Battle of Ayacucho

Battle of Ayacucho

The Battle of Ayacucho in Peru occurred between the Royalists (Spanish) and Patriots during the South American Wars of Independence (1808–1829). Also known as the Battle of the Generals, it was fought on December 9, 1824, on the high plain in southern Peru and ended in victory for the forces seeking independence from Spain.Although other Spanish colonies in America had already been granted independence, Spain sought to hold Peru because of its considerable mineral wealth and the largely apolitical attitude of its people. In 1823, however, revolution and upheaval in Spain created widespread dissension among the Spanish forces in Peru. In 1824 Patriot leader Simón Bolívar and General Antonio José de Sucre took advantage of this and opened a military offensive, hoping to retake Lima from the Royalists.

On August 6 their Patriot army of some 9,000 men met and defeated at Jurin, some 100 miles northeast of Lima, a Royalist army of equal size under General José Canterac. Only about 2,000 men on each side were engaged in a cavalry fight. No shots were fired; the battle was decided solely by sabers. Following this battle, the Spanish withdrew into the highlands southeast of Lima. While Bolívar organized a new government in Lima, Sucre continued the campaign against the Royalists.After prolonged maneuvering during the autumn of 1824, the two sides came together in battle on the Plain of Ayacucho, 186 miles southeast of Lima. In the Quechua language Ayacucho means “dead corner,” referring to a slaughter of natives there by the Spanish early in their conquest of Peru.

Spanish Viceroy José de La Serna y Hirojosa commanded the Royalist force of some 9,300 men and seven guns. Sucre had 5,780 men and two guns. Both sides had some cavalry.In the maneuvering before the battle, La Serna managed to position his force north of Sucre’s army, hoping to cut the Patriots off from the sea and additional forces that Bolívar was raising in Lima. La Serna tried to employ his superior numbers to advantage by encircling his opponent, but Sucre avoided this, taking up an excellent defensive position on the plain. La Serna then planned to pin the enemy flanks while finishing off the Patriots with a drive into the center of their line. Sucre planned to allow La Serna to attack, hoping that he would be able to first contain the attack and then exploit it with a reserve of three battalions of infantry and five cavalry squadrons.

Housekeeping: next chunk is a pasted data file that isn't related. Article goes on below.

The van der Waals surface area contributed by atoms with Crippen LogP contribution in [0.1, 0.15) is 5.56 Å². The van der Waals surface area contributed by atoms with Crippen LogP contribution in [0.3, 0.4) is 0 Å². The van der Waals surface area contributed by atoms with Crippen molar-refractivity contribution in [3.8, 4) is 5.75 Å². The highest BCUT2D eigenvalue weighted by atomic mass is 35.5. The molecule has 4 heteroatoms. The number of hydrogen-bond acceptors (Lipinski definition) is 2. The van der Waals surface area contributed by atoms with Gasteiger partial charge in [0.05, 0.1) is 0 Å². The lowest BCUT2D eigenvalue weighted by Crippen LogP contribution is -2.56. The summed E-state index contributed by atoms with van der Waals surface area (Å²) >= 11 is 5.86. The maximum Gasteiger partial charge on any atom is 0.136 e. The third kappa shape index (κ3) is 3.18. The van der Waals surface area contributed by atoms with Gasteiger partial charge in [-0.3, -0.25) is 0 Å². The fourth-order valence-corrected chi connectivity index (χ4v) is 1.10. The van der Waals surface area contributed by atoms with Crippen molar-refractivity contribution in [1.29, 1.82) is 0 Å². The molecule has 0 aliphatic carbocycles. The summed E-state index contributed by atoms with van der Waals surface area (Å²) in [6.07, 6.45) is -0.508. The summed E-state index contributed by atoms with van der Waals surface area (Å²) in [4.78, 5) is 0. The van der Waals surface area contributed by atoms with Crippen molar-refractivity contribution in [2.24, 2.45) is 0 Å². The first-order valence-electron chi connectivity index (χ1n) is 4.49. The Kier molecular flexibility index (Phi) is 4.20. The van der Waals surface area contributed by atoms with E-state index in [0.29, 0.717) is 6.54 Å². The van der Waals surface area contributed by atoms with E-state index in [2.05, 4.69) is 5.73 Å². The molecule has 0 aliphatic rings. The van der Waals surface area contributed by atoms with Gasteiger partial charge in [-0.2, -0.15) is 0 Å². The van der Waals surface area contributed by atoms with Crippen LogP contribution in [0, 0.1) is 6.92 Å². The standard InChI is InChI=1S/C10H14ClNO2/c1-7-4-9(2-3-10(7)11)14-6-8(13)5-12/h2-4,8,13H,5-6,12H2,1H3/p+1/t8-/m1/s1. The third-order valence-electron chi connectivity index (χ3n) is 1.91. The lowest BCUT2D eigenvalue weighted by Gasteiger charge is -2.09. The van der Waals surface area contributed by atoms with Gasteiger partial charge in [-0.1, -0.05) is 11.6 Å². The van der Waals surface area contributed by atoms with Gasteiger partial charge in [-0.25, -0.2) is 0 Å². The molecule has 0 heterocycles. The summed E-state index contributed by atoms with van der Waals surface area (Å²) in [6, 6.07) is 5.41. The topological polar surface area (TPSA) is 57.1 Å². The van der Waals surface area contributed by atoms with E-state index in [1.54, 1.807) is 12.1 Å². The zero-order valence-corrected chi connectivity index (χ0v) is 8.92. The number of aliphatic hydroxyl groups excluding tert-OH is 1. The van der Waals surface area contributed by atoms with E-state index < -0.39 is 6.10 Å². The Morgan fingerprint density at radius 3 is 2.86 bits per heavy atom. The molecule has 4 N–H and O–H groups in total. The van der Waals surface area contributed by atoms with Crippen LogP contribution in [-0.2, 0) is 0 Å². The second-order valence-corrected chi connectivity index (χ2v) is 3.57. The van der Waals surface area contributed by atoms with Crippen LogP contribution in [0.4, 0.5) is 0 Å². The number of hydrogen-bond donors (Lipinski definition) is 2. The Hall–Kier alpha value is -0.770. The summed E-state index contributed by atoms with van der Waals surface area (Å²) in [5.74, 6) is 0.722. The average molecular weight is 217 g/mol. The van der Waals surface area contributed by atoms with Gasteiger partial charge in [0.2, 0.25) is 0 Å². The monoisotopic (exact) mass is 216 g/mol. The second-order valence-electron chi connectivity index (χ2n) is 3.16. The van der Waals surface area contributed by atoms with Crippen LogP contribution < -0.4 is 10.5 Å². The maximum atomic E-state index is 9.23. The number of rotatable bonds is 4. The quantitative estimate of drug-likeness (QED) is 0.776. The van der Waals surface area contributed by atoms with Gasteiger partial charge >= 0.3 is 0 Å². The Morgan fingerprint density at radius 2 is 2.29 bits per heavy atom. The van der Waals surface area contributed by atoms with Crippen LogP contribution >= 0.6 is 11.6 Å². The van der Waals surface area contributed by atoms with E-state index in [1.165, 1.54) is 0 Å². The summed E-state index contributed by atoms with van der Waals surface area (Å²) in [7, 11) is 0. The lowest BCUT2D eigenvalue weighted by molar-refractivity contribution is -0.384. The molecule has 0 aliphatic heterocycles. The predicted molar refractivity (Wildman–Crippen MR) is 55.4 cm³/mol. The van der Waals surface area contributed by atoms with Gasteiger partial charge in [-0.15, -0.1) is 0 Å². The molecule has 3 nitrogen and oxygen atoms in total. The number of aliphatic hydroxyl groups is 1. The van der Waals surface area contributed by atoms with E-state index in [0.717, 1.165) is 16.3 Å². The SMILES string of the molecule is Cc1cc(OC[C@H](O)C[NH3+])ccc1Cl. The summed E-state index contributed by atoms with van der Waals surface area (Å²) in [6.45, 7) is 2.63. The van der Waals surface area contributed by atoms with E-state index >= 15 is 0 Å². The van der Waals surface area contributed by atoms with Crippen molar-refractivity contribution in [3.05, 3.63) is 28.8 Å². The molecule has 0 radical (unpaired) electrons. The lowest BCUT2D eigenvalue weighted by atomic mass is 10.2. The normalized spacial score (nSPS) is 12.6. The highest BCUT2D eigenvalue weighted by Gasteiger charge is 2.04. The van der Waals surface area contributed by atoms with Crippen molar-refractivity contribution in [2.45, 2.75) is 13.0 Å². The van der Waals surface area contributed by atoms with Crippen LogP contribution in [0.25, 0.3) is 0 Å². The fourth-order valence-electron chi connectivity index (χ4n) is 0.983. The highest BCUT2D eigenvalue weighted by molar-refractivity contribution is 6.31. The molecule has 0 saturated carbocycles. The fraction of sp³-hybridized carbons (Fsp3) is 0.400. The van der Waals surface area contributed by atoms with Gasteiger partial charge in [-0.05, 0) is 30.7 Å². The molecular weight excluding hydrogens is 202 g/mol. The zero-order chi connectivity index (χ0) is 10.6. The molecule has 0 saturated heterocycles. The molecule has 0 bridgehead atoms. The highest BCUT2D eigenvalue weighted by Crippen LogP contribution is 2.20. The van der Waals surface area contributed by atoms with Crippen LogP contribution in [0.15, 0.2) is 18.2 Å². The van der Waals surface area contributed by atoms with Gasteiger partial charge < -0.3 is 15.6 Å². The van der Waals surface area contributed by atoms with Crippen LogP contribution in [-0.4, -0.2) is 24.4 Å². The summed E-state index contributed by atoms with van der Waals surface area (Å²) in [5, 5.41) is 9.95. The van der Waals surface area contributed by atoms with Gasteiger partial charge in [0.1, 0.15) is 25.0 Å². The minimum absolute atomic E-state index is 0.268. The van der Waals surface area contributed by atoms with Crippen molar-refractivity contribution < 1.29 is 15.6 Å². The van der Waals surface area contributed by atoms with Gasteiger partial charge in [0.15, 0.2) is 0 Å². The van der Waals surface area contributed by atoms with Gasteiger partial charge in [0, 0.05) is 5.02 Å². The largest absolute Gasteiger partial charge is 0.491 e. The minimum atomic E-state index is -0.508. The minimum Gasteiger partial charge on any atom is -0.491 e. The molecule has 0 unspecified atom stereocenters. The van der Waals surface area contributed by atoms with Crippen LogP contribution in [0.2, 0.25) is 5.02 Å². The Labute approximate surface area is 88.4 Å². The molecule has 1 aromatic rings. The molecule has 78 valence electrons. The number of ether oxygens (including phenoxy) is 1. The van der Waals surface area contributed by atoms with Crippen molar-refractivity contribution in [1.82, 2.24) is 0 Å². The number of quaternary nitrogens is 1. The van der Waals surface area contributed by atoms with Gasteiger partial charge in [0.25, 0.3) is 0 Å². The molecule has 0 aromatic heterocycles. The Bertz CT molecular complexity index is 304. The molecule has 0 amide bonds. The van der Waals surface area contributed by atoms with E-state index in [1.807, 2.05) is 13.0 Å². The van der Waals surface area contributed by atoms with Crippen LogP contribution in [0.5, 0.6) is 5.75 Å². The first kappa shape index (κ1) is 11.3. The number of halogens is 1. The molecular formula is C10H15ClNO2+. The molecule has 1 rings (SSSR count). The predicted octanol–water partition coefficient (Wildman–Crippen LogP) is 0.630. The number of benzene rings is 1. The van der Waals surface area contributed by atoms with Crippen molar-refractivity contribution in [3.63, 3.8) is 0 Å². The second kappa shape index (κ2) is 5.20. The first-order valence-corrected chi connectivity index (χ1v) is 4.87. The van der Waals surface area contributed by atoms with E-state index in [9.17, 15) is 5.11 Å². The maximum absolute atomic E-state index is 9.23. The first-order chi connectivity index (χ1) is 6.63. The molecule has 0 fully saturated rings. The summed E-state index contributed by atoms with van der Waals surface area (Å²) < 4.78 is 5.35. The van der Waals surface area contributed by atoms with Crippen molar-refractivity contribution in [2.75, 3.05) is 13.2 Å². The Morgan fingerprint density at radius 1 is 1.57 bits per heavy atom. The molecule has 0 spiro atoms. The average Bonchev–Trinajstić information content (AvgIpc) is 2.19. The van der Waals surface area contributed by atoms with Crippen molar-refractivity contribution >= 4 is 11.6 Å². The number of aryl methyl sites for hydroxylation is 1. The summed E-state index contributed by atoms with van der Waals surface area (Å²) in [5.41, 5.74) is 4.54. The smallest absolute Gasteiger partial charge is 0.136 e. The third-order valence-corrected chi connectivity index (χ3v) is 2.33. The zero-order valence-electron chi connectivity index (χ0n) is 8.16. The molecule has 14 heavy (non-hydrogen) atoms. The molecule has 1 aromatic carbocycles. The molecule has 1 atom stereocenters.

The battle opened early on the morning of December 9. The Royalist left wing advanced first against the Patriot right wing commanded by General José Maria Córdoba. This attack failed, as did another Royalist assault on the Patriot center. Córdoba then counterattacked, driving back the Royalist left and opening a break in the Royalist lines that allowed Sucre to introduce his infantry and cavalry reserves to seal the victory. The entire battle had lasted less than an hour and a half.

Despite being outnumbered, Sucre had won a complete victory. The Royalists lost 1,400 dead and 700 wounded, while the Patriots sustained 309 dead and 607 wounded. Particularly grievous for the Royalist cause was the large number of senior officers—including 15 generals, 16 colonels, and 68 lieutenant colonels— among the 2,500 Royalists taken prisoner. For this reason the engagement is sometimes called the Battle of the Generals. La Serna, who had received a half dozen wounds, was among those captured.

Under the terms of capitulation, La Serna agreed to withdraw all Spanish forces from Peru. Sucre then moved into upper Peru. In August 1825 he declared the province of Chuquisaca independent and renamed it Bolivia, in Bolívar’s honor. Although fighting by small isolated Spanish units continued thereafter, the Battle of Ayacucho marked the effective end of the South American Wars of Independence.


Anna, Timothy E. The Fall of the Royal Government in Peru. Lincoln: University of Nebraska Press, 1979.

Archer, C., ed. The Wars of Independence in Spanish America. Wilmington, DE: Scholarly Resources, 2000.

Lynch, John. The Spanish-American Revolutions. New York: Norton, 1986.

Prago, Albert. The Revolutions in Spanish America. New York: Macmillan, 1970.

Sherwell, Guillermo. Antonio José de Sucre. Washington, DC: Byron S. Adams, 1924.